This volume offers a new and distinct multicultural approach to the philosophy of social science. In providing a complete introductory overview of the nature of social inquiry, Fay explores issues inherent in the study of human beings from the perspective of cultural and social difference.Among the important topics explored are: the self and its relation to others: culture and society: rationality and intelligibility: relativism and objectivity: and the relation of history to social science.Although the book appropriates insights from hermeneutics, poststructuralism, and critical theory, in addition to the analytic philosophy of social science, it is written in a clear non-technical style. It provides the ideal text for students in the philosophy of social science, for those engaged in social science, and for those interested in multiculturalism.
Brian Fay is Professor of Philosophy at Wesleyan University, Connecticut. His publication include Social Theory and Political Practice (1975) and Critical Social Science (1987). He is Executive Editor of the Journal History and Theory.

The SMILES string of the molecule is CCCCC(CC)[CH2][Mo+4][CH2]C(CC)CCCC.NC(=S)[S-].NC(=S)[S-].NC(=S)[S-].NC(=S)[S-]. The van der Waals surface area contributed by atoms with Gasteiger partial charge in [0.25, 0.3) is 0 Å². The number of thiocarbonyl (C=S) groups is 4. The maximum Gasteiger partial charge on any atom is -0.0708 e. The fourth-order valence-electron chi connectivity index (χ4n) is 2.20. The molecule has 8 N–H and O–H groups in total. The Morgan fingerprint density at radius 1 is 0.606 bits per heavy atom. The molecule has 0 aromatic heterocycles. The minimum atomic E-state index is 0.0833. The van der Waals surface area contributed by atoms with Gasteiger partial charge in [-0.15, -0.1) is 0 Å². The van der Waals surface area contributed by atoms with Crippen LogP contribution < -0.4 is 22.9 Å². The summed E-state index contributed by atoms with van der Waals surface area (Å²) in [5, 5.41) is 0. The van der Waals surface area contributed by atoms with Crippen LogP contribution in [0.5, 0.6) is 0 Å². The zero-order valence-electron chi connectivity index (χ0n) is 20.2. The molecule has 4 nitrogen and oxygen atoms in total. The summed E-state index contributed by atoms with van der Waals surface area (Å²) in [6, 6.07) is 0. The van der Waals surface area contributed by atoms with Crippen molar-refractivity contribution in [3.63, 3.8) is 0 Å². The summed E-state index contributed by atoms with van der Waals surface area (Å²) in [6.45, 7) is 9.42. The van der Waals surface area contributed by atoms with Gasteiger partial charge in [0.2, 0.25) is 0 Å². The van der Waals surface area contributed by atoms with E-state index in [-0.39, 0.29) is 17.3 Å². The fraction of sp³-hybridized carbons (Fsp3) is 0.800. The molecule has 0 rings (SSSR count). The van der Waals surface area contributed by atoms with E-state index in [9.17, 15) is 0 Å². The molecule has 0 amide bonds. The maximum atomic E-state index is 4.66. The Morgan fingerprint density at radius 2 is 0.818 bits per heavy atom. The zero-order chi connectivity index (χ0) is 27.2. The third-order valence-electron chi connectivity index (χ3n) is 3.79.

Acknowledgements. Introduction: A Multicultural Approach to the Philosophy of Social Science. 1. Do You Have to be One to Know One? 2. Do we Need Others to be Ourselves? 3. Does our Culture or Society Make us What we Are? 4. Do People in Different Cultures Live in Different Worlds? 5. Must we Assume Others are Rational? 6. Must we Comprehend Others in Their Own Terms? 7. Is the Meaning of Others' Behaviour What They Mean by It? 8. Is our Understanding of Others Essentially Historical? 9. Do we Live Stories or Just Tell Them? 10. Can We Understand Others Objectively? 11. Conclusion: What's to be Learned From a Muticultural Philosophy of Social Science? Bibliography.